There are few things more exciting than welcoming a new puppy into the family. Puppies are adorable, playful, and require experienced veterinary care during their first year of life to thrive into adulthood.
At Indian Tree Animal Hospital, our veterinary team has years of experience caring for pets of all life stages; however, what’s special about puppies is their undeveloped immune systems. This makes puppies prone to life-threatening parasite infections, viruses, and more.
At your puppy’s first appointment, your veterinarian will establish a baseline of health and inquire about any known medical history you may have on your new pet. From there, we are able to closely monitor their health status during the first year of life by recommending carefully timed wellness examinations. In addition to a gentle and comprehensive physical examination, you can expect your veterinarian to provide a recommended vaccination schedule, give dewormers, and discuss topics such as microchip insertion and spay/neuter procedure.
Having a puppy is like having a human baby. It requires time, energy, and patience. At Indian Tree Animal Hospital, our doctors and staff are here for you and your new pet every step of the way. Please feel encouraged to call us or schedule an appointment if you have any questions or concerns about your pet’s health or behavior.
Vaccination series should be started at 8 weeks of age, and needs to be boosted every three to four weeks until the animal is 16 weeks of age. Puppies will receive a one year rabies vaccine at 16 weeks of age and again the following year. A breakdown of these vaccinations can be found on our preventative care page.
Bringing home a new kitten is exciting. Just think about the many years of unconditional love and friendship to come! Amid all the excitement, it’s essential to call your veterinarian to schedule a first appointment for your new kitten as soon as possible.
At Indian Tree Animal Hospital, our team of trained doctors and staff are highly experienced to prepare your kitten for a healthy life with you. To do so, we must establish a baseline of health for your pet and discuss any known medical history with you.
Keeping up with recommended and routine veterinary visits during the first year of life is especially important, as kittens have immature immune systems vulnerable to infections, such as respiratory illnesses and parasites.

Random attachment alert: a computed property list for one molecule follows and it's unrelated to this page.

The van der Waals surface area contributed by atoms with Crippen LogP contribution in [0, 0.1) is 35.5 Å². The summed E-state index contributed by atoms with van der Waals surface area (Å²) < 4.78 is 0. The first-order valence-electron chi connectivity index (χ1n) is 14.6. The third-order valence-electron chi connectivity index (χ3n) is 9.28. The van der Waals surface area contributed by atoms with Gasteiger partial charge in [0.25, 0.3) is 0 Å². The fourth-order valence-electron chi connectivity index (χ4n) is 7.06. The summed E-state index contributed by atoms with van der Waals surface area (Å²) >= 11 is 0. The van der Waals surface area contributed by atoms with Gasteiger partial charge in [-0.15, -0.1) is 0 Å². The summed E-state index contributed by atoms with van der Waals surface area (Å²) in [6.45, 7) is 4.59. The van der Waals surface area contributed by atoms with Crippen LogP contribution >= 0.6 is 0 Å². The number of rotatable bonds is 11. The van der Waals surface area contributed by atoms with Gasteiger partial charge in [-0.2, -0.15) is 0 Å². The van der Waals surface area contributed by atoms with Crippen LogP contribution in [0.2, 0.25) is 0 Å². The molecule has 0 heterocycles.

During your kitten’s wellness visits, you can expect your veterinarian to perform a gentle nose-to-tail physical examination. In addition to a physical examination, your veterinarian will recommend a vaccination schedule, administer dewormers, and discuss important topics such as microchip insertion and spay/neuter procedure.
The doctors and staff at Indian Tree Animal Hospital are here to help you be a successful and responsible pet parent to your new feline friend. Please do not hesitate to reach out to us should you have any questions or concerns. It’s what we are here for!
Vaccination series should begin at 8 weeks and receive booster vaccinations every three to four weeks until 16 weeks of age. Kittens will receive a one year rabies vaccine at 16 weeks of age and again the following year. Information about core and non-core vaccinations can be found on our preventative care page.
Bringing a new cat into a single or multi-cat household requires patience and slow introductions. Typically, cats are most compatible with siblings they grew up with, but it’s entirely possible for cats to learn to live harmoniously as companions. This is dependent on their unique personalities. Even if your cats do not become best friends, more times than not, they will acclimate and learn to coexist in the same household over time.
Before you bring your new kitten home, it’s important to be prepared with separate food and water dishes in neutral spaces, one litter box for each cat and daily scooping, scratching posts, and opportunities for playtime. We also strongly recommend you have your new kitten tested for feline leukemia virus (FeLV) and feline immunodeficiency virus (FIV)
To safely introduce a newcomer to your current cat family, take your time, go slow, and follow these tips:
If your cats seem to be stressed or are not getting along, consider using pheromones, such as a Feliway Diffuser.
Most pet dogs are spayed (females) or neutered (for males) to remove reproductive organs and prevent pregnancy. But health issues provide other compelling reasons for spaying and neutering dogs.
Female dogs have a high incidence of cancers of the reproductive system. Spaying removes the ovaries and the uterus, preventing the production of estrogen, which leads to most of the reproductive cancers. Unspayed older females can contract a life-threatening infection of the uterus, call pyometra. This infection is caused by problems with progesterone, another female hormone which is eliminated through spaying. Female dogs should be spayed before their first heat, if possible, which generally occurs between six months and one year of age.